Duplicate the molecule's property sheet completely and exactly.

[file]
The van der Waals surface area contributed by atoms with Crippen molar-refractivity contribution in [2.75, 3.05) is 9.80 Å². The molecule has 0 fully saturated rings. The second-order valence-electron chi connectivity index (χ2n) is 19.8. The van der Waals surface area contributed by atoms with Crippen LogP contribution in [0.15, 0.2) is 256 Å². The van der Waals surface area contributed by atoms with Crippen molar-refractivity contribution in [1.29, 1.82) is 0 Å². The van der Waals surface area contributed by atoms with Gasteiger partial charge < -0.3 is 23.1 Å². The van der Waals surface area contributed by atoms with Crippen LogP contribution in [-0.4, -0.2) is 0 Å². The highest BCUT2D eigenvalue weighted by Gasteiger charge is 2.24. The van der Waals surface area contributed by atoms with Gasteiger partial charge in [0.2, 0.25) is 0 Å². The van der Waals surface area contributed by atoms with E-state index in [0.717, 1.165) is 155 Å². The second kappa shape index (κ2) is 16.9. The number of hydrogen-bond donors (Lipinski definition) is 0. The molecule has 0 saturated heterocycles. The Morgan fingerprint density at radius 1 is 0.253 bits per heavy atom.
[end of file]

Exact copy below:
The van der Waals surface area contributed by atoms with Crippen molar-refractivity contribution in [2.75, 3.05) is 9.80 Å². The molecule has 0 fully saturated rings. The second-order valence-electron chi connectivity index (χ2n) is 19.8. The van der Waals surface area contributed by atoms with Crippen LogP contribution in [0.15, 0.2) is 256 Å². The van der Waals surface area contributed by atoms with Crippen molar-refractivity contribution in [1.29, 1.82) is 0 Å². The van der Waals surface area contributed by atoms with Gasteiger partial charge < -0.3 is 23.1 Å². The van der Waals surface area contributed by atoms with Crippen LogP contribution in [-0.4, -0.2) is 0 Å². The highest BCUT2D eigenvalue weighted by Gasteiger charge is 2.24. The van der Waals surface area contributed by atoms with Gasteiger partial charge in [0.2, 0.25) is 0 Å². The van der Waals surface area contributed by atoms with E-state index in [0.717, 1.165) is 155 Å². The second kappa shape index (κ2) is 16.9. The number of hydrogen-bond donors (Lipinski definition) is 0. The molecule has 0 saturated heterocycles. The Morgan fingerprint density at radius 1 is 0.253 bits per heavy atom.